Over­work ex­tracts a high price

The Pak Banker - - Front Page - Ce­sar Chelala

WHEN Luo Yang, who was in charge of re­search and devel­op­ment on the J-15 car­rier-based fighter jet, died of a heart at­tack on Sun­day, he was work­ing un­der ex­tremely stress­ful con­di­tions. He died on the day that the J-15 com­pleted its first suc­cess­ful land­ing on the Liaon­ing, China's first air­craft car­rier.

For Chi­nese peo­ple, the fa­ther of China's car­rier jet was a hero. No won­der many Chi­nese me­dia out­lets ex­pressed their re­spect for Luo's con­tri­bu­tion to the cause of car­rier jets. He fully de­served such praise. How­ever, some of the me­dia should think twice be­fore en­cour­ag­ing more peo­ple to fol­low Luo's ex­am­ple and work even harder.

Work­ing hard is a virtue. But peo­ple over­work­ing at the cost of their health or even their life in­cur a greater loss than the con­tri­bu­tion they should have made.

For many ex­perts, Luo's death from over­work in such stress­ful con­di­tions, was an ex­am­ple of what the Ja­panese call karoshi, lit­er­ally trans­lated as "death from over­work", or oc­cu­pa­tional sud­den death, whose main causes are heart at­tacks and strokes due to stress.

Karoshi has been widely stud­ied in Ja­pan, where the first case of this phe­nom­e­non was re­ported in 1969. It was a 29year-old mar­ried man, work­ing in the ship­ping de­part­ment of Ja­pan's largest news­pa­per com­pany. How­ever, it wasn't un­til the end of the 1980s that the me­dia paid at­ten­tion to this prob­lem, af­ter sev­eral high­rank­ing busi­ness ex­ec­u­tives, still in the primes of their lives, sud­denly died with­out any pre­vi­ous signs of ill­ness.

In 1987, as peo­ple's con­cerns about karoshi in­creased, the Ja­panese Min­istry of La­bor be­gan to pub­lish statis­tics on the prob­lem. Law­suits have been on the rise in Ja­pan, prompted by the rel­a­tives of those who have died from over­work de­mand­ing com­pen­sa­tion. In the 1990s, karoshi deaths in­creased dra­mat­i­cally as the fi­nan­cial cri­sis gripped Ja­pan. In­creas­ingly, em­ploy­ers hired more tem­po­rary staff, who can more eas­ily be laid off dur­ing dif­fi­cult times. Fear of un­em­ploy­ment leads th­ese work­ers to work harder and for longer hours.

Death from over­work is not lim­ited to Ja­pan, how­ever. Other Asian na­tions such as China, South Korea and Bangladesh have re­ported sim­i­lar in­ci­dents. In China, where this phe­nom­e­non is called guo­laosi, an es­ti­mated num­ber of 600,000 peo­ple died from over­work ev­ery year in past years . In­creas­ingly, Chi­nese work­ers are or­ga­niz­ing and de­mand­ing bet­ter work con­di­tions. In South Korea, where the work ethic is Con­fu­cian-in­spired, and work usu­ally in­volves six-day work­weeks with long hours, this phe­nom­e­non is called gwarosa. In Ja­pan, the num­ber of cases submitted for com­pen­sa­tion has in­creased sig­nif­i­cantly in the last few years. So has the num­ber of court cases when the government re­fuses to com­pen­sate the vic­tims' fam­i­lies. In Ja­pan, if a death is con­sid­ered karoshi, sur­viv­ing fam­ily mem­bers may re­ceive com­pen­sa­tion from the government and up to $1 mil­lion from the com­pany in dam­ages. How­ever, death may be only the tip of the ice­berg of this phe­nom­e­non, just the most vis­i­ble ef­fect of over­work in Ja­pan.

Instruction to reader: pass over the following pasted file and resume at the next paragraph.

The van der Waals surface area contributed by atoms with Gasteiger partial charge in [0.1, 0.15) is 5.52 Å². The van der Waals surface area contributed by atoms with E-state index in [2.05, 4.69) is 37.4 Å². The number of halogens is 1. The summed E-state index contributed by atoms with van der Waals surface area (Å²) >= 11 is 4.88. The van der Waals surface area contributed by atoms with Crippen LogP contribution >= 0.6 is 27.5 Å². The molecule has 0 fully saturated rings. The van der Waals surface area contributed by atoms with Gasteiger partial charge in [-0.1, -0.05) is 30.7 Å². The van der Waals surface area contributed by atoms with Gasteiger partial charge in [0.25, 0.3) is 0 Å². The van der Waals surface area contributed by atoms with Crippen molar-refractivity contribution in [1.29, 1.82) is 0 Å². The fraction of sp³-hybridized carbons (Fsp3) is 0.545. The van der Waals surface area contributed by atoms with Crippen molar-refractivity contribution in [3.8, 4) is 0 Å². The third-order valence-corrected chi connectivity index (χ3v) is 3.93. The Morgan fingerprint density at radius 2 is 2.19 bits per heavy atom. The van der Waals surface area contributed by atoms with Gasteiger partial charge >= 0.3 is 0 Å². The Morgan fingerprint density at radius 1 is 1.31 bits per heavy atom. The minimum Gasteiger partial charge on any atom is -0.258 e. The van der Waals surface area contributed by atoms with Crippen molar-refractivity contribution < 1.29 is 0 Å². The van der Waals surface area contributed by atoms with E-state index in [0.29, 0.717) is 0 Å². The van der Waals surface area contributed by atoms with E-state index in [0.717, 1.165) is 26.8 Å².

The causes and con­se­quences of karoshi have been par­tic­u­larly stud­ied in Ja­pan, where the Na­tional De­fense Coun­cil for Vic­tims of Karoshi was es­tab­lished in 1988. Ja­pan, has much longer work­ing hours that any other devel­oped coun­try. The coun­try's gru­el­ing work sched­ule has been sug­gested as one of the main causes of karoshi, but it is not the only cause.

A grow­ing body of ev­i­dence in­di­cates that work­ers in high de­mand sit­u­a­tions, who also have low con­trol of their work and who have low so­cial sup­port have an in­creased risk of de­vel­op­ing and dy­ing of car­dio­vas­cu­lar disease, in­clud­ing my­ocar­dial in­farc­tions and stroke. Stress­ful work con­di­tions are a crit­i­cal com­po­nent of this phe­nom­e­non. In this re­gard, it has been found that work­ers ex­posed to long over­time pe­ri­ods show markedly el­e­vated lev­els of stress hor­mones. The con­se­quences of long work­ing hours and stress­ful sit­u­a­tions at work are not lim­ited to men. Sev­eral stud­ies have shown strong links be­tween women's work stress and car­dio­vas­cu­lar disease.

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